Shrinking Trade Magnifying Global Recession

February 11, 2009

Canadian and U.S. trade figures released today add to the picture of plunging two-way international commerce.  Canadian merchandise exports fell 9.7% between November and December, producing Canada’s first deficit since March 1976 during Pierre Trudeau’s first stint as prime minister.  Such was the largest monthly export drop in over 26 years. Exports of industrial goods and materials and energy goods each dropped over 17%. Canadian imports declined 5.7% on the month.

U.S. exports of goods and services declined 6.0% from November, while imports dropped 5.5%.  For 2008 as a whole, exports rose 12.0%, and imports increased 7.4%.

Chinese exports and imports declined by 17.4% and 21.5% in the year to December. Taiwanese and South Korean exports dropped 44% and 33% from a year ago.

Japanese exports sank 13.9% in December and over 35% between September and December.  Imports fell 16.7% in the final month of 2008 and by a third over the final three months of the year.

British merchandise exports managed to edge 0.3% higher in December, which combined with a 2.5% drop in imports sliced the trade deficit by 9.2% to its smallest size in 18 months.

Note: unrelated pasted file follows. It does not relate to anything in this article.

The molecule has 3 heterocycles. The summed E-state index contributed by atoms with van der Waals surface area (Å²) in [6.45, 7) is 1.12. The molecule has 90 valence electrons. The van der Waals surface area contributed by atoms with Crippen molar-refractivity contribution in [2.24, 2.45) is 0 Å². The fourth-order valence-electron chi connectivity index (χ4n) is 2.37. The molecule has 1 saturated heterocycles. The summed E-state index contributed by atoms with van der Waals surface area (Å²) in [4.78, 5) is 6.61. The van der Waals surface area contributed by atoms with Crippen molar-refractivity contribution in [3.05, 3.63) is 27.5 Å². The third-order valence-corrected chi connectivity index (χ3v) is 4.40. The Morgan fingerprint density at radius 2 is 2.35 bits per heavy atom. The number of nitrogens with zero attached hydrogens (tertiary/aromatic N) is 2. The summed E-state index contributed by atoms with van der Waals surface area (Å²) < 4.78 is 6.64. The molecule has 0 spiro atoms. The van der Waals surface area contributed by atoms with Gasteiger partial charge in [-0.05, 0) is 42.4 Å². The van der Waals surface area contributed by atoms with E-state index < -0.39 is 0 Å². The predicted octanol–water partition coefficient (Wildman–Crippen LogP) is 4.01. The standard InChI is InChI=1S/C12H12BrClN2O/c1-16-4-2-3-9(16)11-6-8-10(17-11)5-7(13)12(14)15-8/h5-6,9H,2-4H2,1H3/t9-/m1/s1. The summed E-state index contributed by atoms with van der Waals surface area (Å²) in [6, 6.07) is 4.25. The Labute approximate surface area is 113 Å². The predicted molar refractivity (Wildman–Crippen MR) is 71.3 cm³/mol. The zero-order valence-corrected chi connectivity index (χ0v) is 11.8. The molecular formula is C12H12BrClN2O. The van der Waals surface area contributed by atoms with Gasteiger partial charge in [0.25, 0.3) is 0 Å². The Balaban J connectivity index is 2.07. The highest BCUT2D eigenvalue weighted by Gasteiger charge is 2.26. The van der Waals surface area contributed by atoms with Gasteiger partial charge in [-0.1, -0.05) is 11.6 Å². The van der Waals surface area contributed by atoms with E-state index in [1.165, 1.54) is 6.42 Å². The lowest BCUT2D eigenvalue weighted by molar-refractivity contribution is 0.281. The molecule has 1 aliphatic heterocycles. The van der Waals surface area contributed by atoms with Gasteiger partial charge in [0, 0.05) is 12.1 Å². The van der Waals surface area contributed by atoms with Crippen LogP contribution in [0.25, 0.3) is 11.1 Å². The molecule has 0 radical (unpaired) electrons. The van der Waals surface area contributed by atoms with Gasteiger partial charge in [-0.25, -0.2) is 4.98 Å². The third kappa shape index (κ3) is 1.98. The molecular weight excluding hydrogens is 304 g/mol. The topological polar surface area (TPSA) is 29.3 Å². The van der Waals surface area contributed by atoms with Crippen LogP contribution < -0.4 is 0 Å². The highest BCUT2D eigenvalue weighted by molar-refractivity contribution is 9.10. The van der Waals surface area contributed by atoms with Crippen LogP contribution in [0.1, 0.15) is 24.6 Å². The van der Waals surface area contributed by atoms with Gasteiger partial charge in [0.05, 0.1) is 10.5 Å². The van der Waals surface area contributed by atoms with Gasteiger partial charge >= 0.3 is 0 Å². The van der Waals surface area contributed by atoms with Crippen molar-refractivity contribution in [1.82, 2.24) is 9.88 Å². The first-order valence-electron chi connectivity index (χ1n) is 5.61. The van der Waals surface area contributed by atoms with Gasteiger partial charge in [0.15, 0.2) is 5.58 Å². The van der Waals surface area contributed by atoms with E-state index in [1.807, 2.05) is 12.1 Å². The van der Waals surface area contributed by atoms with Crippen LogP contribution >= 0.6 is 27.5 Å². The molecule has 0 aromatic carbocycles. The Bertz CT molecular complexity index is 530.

German exports fell 3.7% in December after monthly declines of 10.8% in November and 0.6% in October.  Exports were 7.7% lower than a year earlier. Imports decreased 13% between September and December. In commerce with members of the EU that do not use the euro, German exports and imports sank 16.6% and 6.9% between November and December.

These figures depict the brave new world if opponents of globalization had their way and provide a portent of what will only get worse if governments impose protectionist trade barriers and promote buy-local nationalistic campaigns.

Copyright 2009 Larry Greenberg. All rights reserved. No secondary distribution without express permission.

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